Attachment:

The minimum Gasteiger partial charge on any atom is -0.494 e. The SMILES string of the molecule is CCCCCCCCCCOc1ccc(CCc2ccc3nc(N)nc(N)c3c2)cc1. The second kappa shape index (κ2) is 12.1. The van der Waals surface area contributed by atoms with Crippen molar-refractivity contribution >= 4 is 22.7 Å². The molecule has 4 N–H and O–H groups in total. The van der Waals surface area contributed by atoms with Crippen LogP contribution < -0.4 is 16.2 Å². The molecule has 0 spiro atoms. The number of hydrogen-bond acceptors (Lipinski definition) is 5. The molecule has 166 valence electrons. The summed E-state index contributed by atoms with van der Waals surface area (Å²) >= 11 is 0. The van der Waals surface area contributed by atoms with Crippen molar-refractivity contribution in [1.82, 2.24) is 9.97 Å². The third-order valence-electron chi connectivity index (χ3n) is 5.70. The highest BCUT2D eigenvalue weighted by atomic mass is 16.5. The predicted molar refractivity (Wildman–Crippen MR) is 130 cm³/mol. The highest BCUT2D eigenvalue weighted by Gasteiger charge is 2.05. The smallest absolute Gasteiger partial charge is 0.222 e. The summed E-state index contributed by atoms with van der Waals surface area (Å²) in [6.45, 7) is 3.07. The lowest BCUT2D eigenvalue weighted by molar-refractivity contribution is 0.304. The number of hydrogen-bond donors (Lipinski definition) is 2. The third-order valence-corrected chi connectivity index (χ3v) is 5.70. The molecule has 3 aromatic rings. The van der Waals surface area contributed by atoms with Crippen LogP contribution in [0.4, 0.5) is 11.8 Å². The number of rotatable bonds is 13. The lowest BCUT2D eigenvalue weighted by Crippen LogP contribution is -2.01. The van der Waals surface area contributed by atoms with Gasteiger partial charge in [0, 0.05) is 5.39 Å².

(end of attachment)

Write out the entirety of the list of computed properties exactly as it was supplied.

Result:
The minimum Gasteiger partial charge on any atom is -0.494 e. The SMILES string of the molecule is CCCCCCCCCCOc1ccc(CCc2ccc3nc(N)nc(N)c3c2)cc1. The second kappa shape index (κ2) is 12.1. The van der Waals surface area contributed by atoms with Crippen molar-refractivity contribution >= 4 is 22.7 Å². The molecule has 4 N–H and O–H groups in total. The van der Waals surface area contributed by atoms with Crippen LogP contribution < -0.4 is 16.2 Å². The molecule has 0 spiro atoms. The number of hydrogen-bond acceptors (Lipinski definition) is 5. The molecule has 166 valence electrons. The summed E-state index contributed by atoms with van der Waals surface area (Å²) >= 11 is 0. The van der Waals surface area contributed by atoms with Crippen molar-refractivity contribution in [1.82, 2.24) is 9.97 Å². The third-order valence-electron chi connectivity index (χ3n) is 5.70. The highest BCUT2D eigenvalue weighted by atomic mass is 16.5. The predicted molar refractivity (Wildman–Crippen MR) is 130 cm³/mol. The highest BCUT2D eigenvalue weighted by Gasteiger charge is 2.05. The smallest absolute Gasteiger partial charge is 0.222 e. The summed E-state index contributed by atoms with van der Waals surface area (Å²) in [6.45, 7) is 3.07. The lowest BCUT2D eigenvalue weighted by molar-refractivity contribution is 0.304. The number of hydrogen-bond donors (Lipinski definition) is 2. The third-order valence-corrected chi connectivity index (χ3v) is 5.70. The molecule has 3 aromatic rings. The van der Waals surface area contributed by atoms with Crippen LogP contribution in [0.4, 0.5) is 11.8 Å². The number of rotatable bonds is 13. The lowest BCUT2D eigenvalue weighted by Crippen LogP contribution is -2.01. The van der Waals surface area contributed by atoms with Gasteiger partial charge in [0, 0.05) is 5.39 Å².